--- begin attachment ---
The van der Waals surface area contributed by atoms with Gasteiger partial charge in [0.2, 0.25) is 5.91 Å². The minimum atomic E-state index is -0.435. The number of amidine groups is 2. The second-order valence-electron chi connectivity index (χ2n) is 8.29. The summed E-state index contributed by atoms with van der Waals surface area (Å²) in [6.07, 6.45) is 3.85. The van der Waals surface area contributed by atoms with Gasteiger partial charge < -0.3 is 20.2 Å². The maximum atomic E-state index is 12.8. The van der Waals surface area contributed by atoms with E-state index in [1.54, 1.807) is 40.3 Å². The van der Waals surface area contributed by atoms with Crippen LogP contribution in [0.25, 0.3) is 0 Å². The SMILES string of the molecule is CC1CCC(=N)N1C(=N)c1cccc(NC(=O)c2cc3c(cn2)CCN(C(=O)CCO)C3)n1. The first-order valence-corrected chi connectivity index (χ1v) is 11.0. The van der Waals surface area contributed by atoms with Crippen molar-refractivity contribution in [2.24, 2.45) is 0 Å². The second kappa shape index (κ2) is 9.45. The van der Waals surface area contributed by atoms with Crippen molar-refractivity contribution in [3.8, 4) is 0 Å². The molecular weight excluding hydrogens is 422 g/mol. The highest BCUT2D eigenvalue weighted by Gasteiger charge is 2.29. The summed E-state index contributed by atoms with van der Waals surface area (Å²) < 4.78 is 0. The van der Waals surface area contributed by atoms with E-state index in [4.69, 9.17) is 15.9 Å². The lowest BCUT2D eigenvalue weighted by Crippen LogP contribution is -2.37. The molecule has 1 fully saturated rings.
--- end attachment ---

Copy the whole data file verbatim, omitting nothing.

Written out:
The van der Waals surface area contributed by atoms with Gasteiger partial charge in [0.2, 0.25) is 5.91 Å². The minimum atomic E-state index is -0.435. The number of amidine groups is 2. The second-order valence-electron chi connectivity index (χ2n) is 8.29. The summed E-state index contributed by atoms with van der Waals surface area (Å²) in [6.07, 6.45) is 3.85. The van der Waals surface area contributed by atoms with Gasteiger partial charge < -0.3 is 20.2 Å². The maximum atomic E-state index is 12.8. The van der Waals surface area contributed by atoms with E-state index in [1.54, 1.807) is 40.3 Å². The van der Waals surface area contributed by atoms with Crippen LogP contribution in [0.25, 0.3) is 0 Å². The SMILES string of the molecule is CC1CCC(=N)N1C(=N)c1cccc(NC(=O)c2cc3c(cn2)CCN(C(=O)CCO)C3)n1. The first-order valence-corrected chi connectivity index (χ1v) is 11.0. The van der Waals surface area contributed by atoms with Crippen molar-refractivity contribution in [2.24, 2.45) is 0 Å². The second kappa shape index (κ2) is 9.45. The van der Waals surface area contributed by atoms with Crippen molar-refractivity contribution in [3.8, 4) is 0 Å². The molecular weight excluding hydrogens is 422 g/mol. The highest BCUT2D eigenvalue weighted by Gasteiger charge is 2.29. The summed E-state index contributed by atoms with van der Waals surface area (Å²) < 4.78 is 0. The van der Waals surface area contributed by atoms with E-state index in [4.69, 9.17) is 15.9 Å². The lowest BCUT2D eigenvalue weighted by Crippen LogP contribution is -2.37. The molecule has 1 fully saturated rings.